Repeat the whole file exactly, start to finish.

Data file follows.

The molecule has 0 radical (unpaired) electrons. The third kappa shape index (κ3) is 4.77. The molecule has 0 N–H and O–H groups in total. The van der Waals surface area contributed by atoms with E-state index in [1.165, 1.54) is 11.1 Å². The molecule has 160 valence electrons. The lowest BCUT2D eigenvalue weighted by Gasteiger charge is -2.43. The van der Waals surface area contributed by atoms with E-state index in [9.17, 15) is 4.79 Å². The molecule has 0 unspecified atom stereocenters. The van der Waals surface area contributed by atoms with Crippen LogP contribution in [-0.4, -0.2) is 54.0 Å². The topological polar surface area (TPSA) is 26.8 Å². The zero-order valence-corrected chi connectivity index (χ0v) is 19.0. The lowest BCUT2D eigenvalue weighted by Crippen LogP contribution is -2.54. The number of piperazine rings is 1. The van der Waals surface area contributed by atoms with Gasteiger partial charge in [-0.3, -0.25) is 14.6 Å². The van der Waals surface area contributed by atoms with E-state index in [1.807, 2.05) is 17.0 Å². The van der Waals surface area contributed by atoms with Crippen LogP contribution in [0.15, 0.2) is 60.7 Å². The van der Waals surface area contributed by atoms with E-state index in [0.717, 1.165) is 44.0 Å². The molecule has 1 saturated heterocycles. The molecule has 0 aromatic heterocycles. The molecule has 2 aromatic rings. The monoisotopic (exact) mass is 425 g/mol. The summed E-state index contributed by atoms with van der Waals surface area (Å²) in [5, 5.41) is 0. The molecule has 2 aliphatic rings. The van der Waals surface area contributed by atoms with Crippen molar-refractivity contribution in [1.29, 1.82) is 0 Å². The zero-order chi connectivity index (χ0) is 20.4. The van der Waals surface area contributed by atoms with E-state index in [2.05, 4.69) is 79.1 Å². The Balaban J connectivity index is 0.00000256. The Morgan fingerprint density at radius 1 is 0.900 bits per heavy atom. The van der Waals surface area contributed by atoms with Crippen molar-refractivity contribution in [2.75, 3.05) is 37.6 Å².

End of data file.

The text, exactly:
The molecule has 0 radical (unpaired) electrons. The third kappa shape index (κ3) is 4.77. The molecule has 0 N–H and O–H groups in total. The van der Waals surface area contributed by atoms with E-state index in [1.165, 1.54) is 11.1 Å². The molecule has 160 valence electrons. The lowest BCUT2D eigenvalue weighted by Gasteiger charge is -2.43. The van der Waals surface area contributed by atoms with E-state index in [9.17, 15) is 4.79 Å². The molecule has 0 unspecified atom stereocenters. The van der Waals surface area contributed by atoms with Crippen LogP contribution in [-0.4, -0.2) is 54.0 Å². The topological polar surface area (TPSA) is 26.8 Å². The zero-order valence-corrected chi connectivity index (χ0v) is 19.0. The lowest BCUT2D eigenvalue weighted by Crippen LogP contribution is -2.54. The number of piperazine rings is 1. The van der Waals surface area contributed by atoms with Gasteiger partial charge in [-0.3, -0.25) is 14.6 Å². The van der Waals surface area contributed by atoms with E-state index in [1.807, 2.05) is 17.0 Å². The van der Waals surface area contributed by atoms with Crippen LogP contribution in [0.15, 0.2) is 60.7 Å². The van der Waals surface area contributed by atoms with E-state index in [0.717, 1.165) is 44.0 Å². The molecule has 1 saturated heterocycles. The molecule has 0 aromatic heterocycles. The molecule has 2 aromatic rings. The monoisotopic (exact) mass is 425 g/mol. The summed E-state index contributed by atoms with van der Waals surface area (Å²) in [5, 5.41) is 0. The molecule has 2 aliphatic rings. The van der Waals surface area contributed by atoms with Crippen molar-refractivity contribution in [1.29, 1.82) is 0 Å². The zero-order chi connectivity index (χ0) is 20.4. The van der Waals surface area contributed by atoms with E-state index in [2.05, 4.69) is 79.1 Å². The Balaban J connectivity index is 0.00000256. The Morgan fingerprint density at radius 1 is 0.900 bits per heavy atom. The van der Waals surface area contributed by atoms with Crippen molar-refractivity contribution in [2.75, 3.05) is 37.6 Å².